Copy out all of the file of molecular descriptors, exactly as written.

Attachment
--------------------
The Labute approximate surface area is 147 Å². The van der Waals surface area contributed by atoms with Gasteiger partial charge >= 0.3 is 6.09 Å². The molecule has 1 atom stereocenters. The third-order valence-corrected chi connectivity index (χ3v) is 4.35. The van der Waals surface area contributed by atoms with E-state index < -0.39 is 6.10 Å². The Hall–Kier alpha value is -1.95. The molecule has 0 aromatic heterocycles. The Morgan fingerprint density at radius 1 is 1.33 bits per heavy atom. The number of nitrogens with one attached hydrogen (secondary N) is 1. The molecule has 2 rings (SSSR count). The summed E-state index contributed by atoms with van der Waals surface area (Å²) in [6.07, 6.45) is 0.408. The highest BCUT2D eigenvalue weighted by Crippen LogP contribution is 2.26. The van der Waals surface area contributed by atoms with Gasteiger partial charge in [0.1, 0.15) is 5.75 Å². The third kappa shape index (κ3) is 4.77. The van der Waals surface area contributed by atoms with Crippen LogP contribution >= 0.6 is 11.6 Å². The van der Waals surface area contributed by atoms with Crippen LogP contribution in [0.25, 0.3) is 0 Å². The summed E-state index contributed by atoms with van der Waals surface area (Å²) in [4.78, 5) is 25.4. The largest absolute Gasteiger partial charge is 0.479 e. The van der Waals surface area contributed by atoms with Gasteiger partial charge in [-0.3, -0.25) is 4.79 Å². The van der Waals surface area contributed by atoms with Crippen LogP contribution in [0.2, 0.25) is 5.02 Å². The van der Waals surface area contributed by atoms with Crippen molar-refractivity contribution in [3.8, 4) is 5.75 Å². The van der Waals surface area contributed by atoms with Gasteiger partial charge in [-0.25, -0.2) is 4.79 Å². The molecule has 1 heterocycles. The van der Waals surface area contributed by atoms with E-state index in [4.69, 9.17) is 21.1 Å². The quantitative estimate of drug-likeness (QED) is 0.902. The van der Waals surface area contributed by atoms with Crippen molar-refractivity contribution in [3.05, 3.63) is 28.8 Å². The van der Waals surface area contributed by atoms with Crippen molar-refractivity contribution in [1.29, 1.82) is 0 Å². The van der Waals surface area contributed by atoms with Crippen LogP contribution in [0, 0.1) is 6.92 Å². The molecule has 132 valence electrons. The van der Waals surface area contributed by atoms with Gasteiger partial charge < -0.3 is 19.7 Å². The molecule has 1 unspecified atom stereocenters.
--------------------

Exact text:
The Labute approximate surface area is 147 Å². The van der Waals surface area contributed by atoms with Gasteiger partial charge >= 0.3 is 6.09 Å². The molecule has 1 atom stereocenters. The third-order valence-corrected chi connectivity index (χ3v) is 4.35. The van der Waals surface area contributed by atoms with E-state index < -0.39 is 6.10 Å². The Hall–Kier alpha value is -1.95. The molecule has 0 aromatic heterocycles. The Morgan fingerprint density at radius 1 is 1.33 bits per heavy atom. The number of nitrogens with one attached hydrogen (secondary N) is 1. The molecule has 2 rings (SSSR count). The summed E-state index contributed by atoms with van der Waals surface area (Å²) in [6.07, 6.45) is 0.408. The highest BCUT2D eigenvalue weighted by Crippen LogP contribution is 2.26. The van der Waals surface area contributed by atoms with Gasteiger partial charge in [0.1, 0.15) is 5.75 Å². The third kappa shape index (κ3) is 4.77. The van der Waals surface area contributed by atoms with Crippen LogP contribution >= 0.6 is 11.6 Å². The van der Waals surface area contributed by atoms with Crippen LogP contribution in [0.25, 0.3) is 0 Å². The summed E-state index contributed by atoms with van der Waals surface area (Å²) in [4.78, 5) is 25.4. The largest absolute Gasteiger partial charge is 0.479 e. The van der Waals surface area contributed by atoms with Gasteiger partial charge in [-0.3, -0.25) is 4.79 Å². The van der Waals surface area contributed by atoms with Crippen LogP contribution in [0.2, 0.25) is 5.02 Å². The van der Waals surface area contributed by atoms with Crippen molar-refractivity contribution in [3.8, 4) is 5.75 Å². The van der Waals surface area contributed by atoms with Gasteiger partial charge in [-0.25, -0.2) is 4.79 Å². The molecule has 1 heterocycles. The van der Waals surface area contributed by atoms with E-state index in [4.69, 9.17) is 21.1 Å². The quantitative estimate of drug-likeness (QED) is 0.902. The van der Waals surface area contributed by atoms with Crippen molar-refractivity contribution in [3.05, 3.63) is 28.8 Å². The van der Waals surface area contributed by atoms with Crippen molar-refractivity contribution in [1.29, 1.82) is 0 Å². The van der Waals surface area contributed by atoms with Crippen LogP contribution in [0, 0.1) is 6.92 Å². The molecule has 132 valence electrons. The van der Waals surface area contributed by atoms with Gasteiger partial charge < -0.3 is 19.7 Å². The molecule has 1 unspecified atom stereocenters.